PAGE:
The years had been kind to him, he’d grown in to those sharp cheekbones. Casual bed hair. And god, those darkest grey, almost black, eyes searching her face. No trace of the flecks of honey that had heated her and held her captive. Cold onyx.
He stepped into the tiny room. His presence, a stark study of monochrome against what now felt like the gharish colours of her office, was commanding and alluring. Every part of him screamed success. Just like she remembered. 
His mouth curled into a sardonic smile as he spoke, ‘Well, I guess the mystery of my runaway fiancée has finally been solved. I’ll call off the search party.’
‘Mystery?’ So, she’d hurt him. 
That much had been obvious by his prolonged silence. But accentuated now by the anger glittering in those dark eyes, even after all those years. Uber successful guys like Connor weren’t used to rejection, so it would have cut deep. To be thrown aside by someone very definitely not worth his pedigree. 
And now, on top of everything else, God only knew what he thought about her early morning burlesque performance. Judging by the fixed set of his close shaven jaw, very little.
She sucked in her stomach, thrust her shoulders back and stepped down from the desk. Wishing she’d chosen something more impressive to wear today than her favourite jumper and skirt ensemble. Hoping against fading hope that old and washed out was the new demure. 
‘There was no mystery, I was very clear. I called, but you refused to speak to me. And I said in my note… Atanga Bay is my home. This is where I will always choose to live.’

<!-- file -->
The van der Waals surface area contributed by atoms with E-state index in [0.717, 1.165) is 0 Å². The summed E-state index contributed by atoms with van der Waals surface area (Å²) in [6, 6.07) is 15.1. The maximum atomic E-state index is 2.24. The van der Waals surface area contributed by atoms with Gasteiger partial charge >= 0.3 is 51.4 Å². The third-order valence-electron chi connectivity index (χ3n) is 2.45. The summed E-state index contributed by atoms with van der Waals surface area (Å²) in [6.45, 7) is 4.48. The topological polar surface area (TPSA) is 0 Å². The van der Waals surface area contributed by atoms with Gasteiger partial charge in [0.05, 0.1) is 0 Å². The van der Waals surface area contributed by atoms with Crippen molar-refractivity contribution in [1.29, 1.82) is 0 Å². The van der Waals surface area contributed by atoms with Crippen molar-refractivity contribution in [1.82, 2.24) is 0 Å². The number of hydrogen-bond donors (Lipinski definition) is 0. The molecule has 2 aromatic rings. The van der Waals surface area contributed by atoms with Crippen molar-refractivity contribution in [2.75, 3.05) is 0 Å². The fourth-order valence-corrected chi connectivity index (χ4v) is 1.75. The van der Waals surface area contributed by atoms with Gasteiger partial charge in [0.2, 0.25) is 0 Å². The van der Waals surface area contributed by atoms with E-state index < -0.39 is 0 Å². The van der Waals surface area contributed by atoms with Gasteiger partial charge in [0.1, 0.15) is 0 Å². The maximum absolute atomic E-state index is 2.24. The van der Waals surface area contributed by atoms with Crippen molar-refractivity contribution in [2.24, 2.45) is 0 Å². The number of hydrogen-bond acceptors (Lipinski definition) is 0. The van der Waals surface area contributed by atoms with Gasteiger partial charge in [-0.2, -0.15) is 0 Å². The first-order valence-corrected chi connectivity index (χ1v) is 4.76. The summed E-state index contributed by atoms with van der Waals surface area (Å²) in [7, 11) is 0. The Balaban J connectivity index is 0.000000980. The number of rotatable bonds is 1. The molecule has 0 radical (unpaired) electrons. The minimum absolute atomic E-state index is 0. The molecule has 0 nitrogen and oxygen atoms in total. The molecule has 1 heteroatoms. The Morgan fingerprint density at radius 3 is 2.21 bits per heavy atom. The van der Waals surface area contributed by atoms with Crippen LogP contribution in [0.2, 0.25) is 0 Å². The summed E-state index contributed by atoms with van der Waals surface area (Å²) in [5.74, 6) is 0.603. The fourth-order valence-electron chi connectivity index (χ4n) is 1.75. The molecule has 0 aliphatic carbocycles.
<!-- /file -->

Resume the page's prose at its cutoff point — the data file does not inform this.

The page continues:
‘Finally I get a chance to see what was so much better than Wellington. Very…quaint?’ The top of his lip twitched then tightened back into a thin line. He glanced at the overstuffed cushions, the tumbling piles of paperwork, at the brightly-coloured mis-matched family-friendly atmosphere she’d tried to create in her beloved ramshackle clinic. ‘A heritage property? Or just plain old?’
‘Okay, it needs work. It might not be up to your swanky city standards, but it’s mine. I’m updating. Slowly. It’s a work in progress.’
‘Oh, so post-modern?’ His lips tweaked to a one-cornered grin as he surveyed the white on a sea of fading yellow.
‘Under construction.’ She fired back as she straightened her spine even further. Damn him, his ability to rile her clearly hadn’t abated after all these years. She would not let him get the better of her. Where was her superfast wit when she needed it? Out somewhere playing hooky with her fabulous financial acumen and supermodel looks. ‘Well, I love it here.’
‘I’ll leave you two to get re-acquainted. Lots to do…’ Skye finally closed her gaping mouth and scurried out of the room taking the stepladder and paint-pot with her. 
Mim watched her ally leave and ached to go with her. In the dark hours she’d imagined this reunion moment so many times. Planned what she’d say, how he’d react. But never had she imagined this intense pain in her chest. Or the mind-numbing paralysis of being in the same room as him again.  
She rubbed her hands down her skirt and looked up into his face. She knew it intimately, every curve, every plane. The face that stalked her dreams with alarming regularity even now. 
And now he was here. What to say to the man you ran out on the night before your engagement party? Even if it was the most misguided, precipitous engagement in the whole universe. 

Waking Up with His Runaway Bride by Louisa George